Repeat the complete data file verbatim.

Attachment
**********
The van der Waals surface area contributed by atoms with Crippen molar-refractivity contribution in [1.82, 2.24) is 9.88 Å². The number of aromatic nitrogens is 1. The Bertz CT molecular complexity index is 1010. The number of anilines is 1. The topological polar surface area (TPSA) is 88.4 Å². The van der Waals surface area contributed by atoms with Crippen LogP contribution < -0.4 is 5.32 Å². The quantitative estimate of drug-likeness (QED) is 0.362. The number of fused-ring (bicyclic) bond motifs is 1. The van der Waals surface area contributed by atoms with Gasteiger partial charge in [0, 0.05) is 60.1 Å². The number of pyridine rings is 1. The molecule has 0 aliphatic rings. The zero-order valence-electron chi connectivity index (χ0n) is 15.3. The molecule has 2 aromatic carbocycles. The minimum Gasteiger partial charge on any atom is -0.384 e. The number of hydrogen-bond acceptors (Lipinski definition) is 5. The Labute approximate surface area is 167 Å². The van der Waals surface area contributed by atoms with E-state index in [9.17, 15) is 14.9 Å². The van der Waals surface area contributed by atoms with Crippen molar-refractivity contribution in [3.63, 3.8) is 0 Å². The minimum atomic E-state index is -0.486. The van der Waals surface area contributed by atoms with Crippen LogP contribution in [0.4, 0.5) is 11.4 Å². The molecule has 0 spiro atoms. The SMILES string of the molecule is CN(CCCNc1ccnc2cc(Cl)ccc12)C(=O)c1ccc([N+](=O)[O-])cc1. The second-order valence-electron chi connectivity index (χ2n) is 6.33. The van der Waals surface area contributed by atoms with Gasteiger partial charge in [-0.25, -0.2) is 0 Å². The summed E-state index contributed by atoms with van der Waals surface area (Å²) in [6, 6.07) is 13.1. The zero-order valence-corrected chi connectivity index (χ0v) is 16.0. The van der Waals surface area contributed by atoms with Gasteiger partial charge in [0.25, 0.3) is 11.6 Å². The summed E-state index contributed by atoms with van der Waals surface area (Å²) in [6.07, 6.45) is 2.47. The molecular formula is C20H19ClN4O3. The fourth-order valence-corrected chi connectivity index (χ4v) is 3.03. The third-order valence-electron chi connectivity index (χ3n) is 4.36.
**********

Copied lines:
The van der Waals surface area contributed by atoms with Crippen molar-refractivity contribution in [1.82, 2.24) is 9.88 Å². The number of aromatic nitrogens is 1. The Bertz CT molecular complexity index is 1010. The number of anilines is 1. The topological polar surface area (TPSA) is 88.4 Å². The van der Waals surface area contributed by atoms with Crippen LogP contribution < -0.4 is 5.32 Å². The quantitative estimate of drug-likeness (QED) is 0.362. The number of fused-ring (bicyclic) bond motifs is 1. The van der Waals surface area contributed by atoms with Gasteiger partial charge in [0, 0.05) is 60.1 Å². The number of pyridine rings is 1. The molecule has 0 aliphatic rings. The zero-order valence-electron chi connectivity index (χ0n) is 15.3. The molecule has 2 aromatic carbocycles. The minimum Gasteiger partial charge on any atom is -0.384 e. The number of hydrogen-bond acceptors (Lipinski definition) is 5. The Labute approximate surface area is 167 Å². The van der Waals surface area contributed by atoms with E-state index in [9.17, 15) is 14.9 Å². The van der Waals surface area contributed by atoms with Crippen molar-refractivity contribution in [3.63, 3.8) is 0 Å². The minimum atomic E-state index is -0.486. The van der Waals surface area contributed by atoms with Crippen LogP contribution in [0.4, 0.5) is 11.4 Å². The molecule has 0 spiro atoms. The SMILES string of the molecule is CN(CCCNc1ccnc2cc(Cl)ccc12)C(=O)c1ccc([N+](=O)[O-])cc1. The second-order valence-electron chi connectivity index (χ2n) is 6.33. The van der Waals surface area contributed by atoms with Gasteiger partial charge in [-0.25, -0.2) is 0 Å². The summed E-state index contributed by atoms with van der Waals surface area (Å²) in [6, 6.07) is 13.1. The zero-order valence-corrected chi connectivity index (χ0v) is 16.0. The van der Waals surface area contributed by atoms with Gasteiger partial charge in [0.25, 0.3) is 11.6 Å². The summed E-state index contributed by atoms with van der Waals surface area (Å²) in [6.07, 6.45) is 2.47. The molecular formula is C20H19ClN4O3. The fourth-order valence-corrected chi connectivity index (χ4v) is 3.03. The third-order valence-electron chi connectivity index (χ3n) is 4.36.